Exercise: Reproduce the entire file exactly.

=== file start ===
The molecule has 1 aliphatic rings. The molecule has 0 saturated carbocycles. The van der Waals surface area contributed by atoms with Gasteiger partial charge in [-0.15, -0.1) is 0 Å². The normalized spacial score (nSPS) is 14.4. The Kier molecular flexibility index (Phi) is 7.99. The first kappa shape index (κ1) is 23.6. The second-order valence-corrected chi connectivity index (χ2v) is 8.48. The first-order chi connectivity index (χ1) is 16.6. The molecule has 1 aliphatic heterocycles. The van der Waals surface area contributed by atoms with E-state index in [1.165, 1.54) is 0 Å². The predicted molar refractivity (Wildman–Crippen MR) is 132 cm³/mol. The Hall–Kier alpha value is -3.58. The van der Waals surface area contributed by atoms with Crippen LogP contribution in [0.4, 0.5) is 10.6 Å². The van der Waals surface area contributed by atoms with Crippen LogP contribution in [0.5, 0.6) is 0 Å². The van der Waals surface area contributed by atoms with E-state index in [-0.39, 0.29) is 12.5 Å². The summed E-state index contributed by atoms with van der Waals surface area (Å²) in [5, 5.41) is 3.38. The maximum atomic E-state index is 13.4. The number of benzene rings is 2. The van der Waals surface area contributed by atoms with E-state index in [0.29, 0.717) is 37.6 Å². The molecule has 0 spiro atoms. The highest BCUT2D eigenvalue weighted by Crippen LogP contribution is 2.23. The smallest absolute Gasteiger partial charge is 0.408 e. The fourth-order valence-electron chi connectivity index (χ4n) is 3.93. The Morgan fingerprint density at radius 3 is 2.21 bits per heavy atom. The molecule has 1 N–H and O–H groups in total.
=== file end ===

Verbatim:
The molecule has 1 aliphatic rings. The molecule has 0 saturated carbocycles. The van der Waals surface area contributed by atoms with Gasteiger partial charge in [-0.15, -0.1) is 0 Å². The normalized spacial score (nSPS) is 14.4. The Kier molecular flexibility index (Phi) is 7.99. The first kappa shape index (κ1) is 23.6. The second-order valence-corrected chi connectivity index (χ2v) is 8.48. The first-order chi connectivity index (χ1) is 16.6. The molecule has 1 aliphatic heterocycles. The van der Waals surface area contributed by atoms with E-state index in [1.165, 1.54) is 0 Å². The predicted molar refractivity (Wildman–Crippen MR) is 132 cm³/mol. The Hall–Kier alpha value is -3.58. The van der Waals surface area contributed by atoms with Crippen LogP contribution in [0.4, 0.5) is 10.6 Å². The van der Waals surface area contributed by atoms with Crippen LogP contribution in [0.5, 0.6) is 0 Å². The van der Waals surface area contributed by atoms with E-state index in [-0.39, 0.29) is 12.5 Å². The summed E-state index contributed by atoms with van der Waals surface area (Å²) in [5, 5.41) is 3.38. The maximum atomic E-state index is 13.4. The number of benzene rings is 2. The van der Waals surface area contributed by atoms with E-state index in [0.29, 0.717) is 37.6 Å². The molecule has 0 spiro atoms. The highest BCUT2D eigenvalue weighted by Crippen LogP contribution is 2.23. The smallest absolute Gasteiger partial charge is 0.408 e. The fourth-order valence-electron chi connectivity index (χ4n) is 3.93. The Morgan fingerprint density at radius 3 is 2.21 bits per heavy atom. The molecule has 1 N–H and O–H groups in total.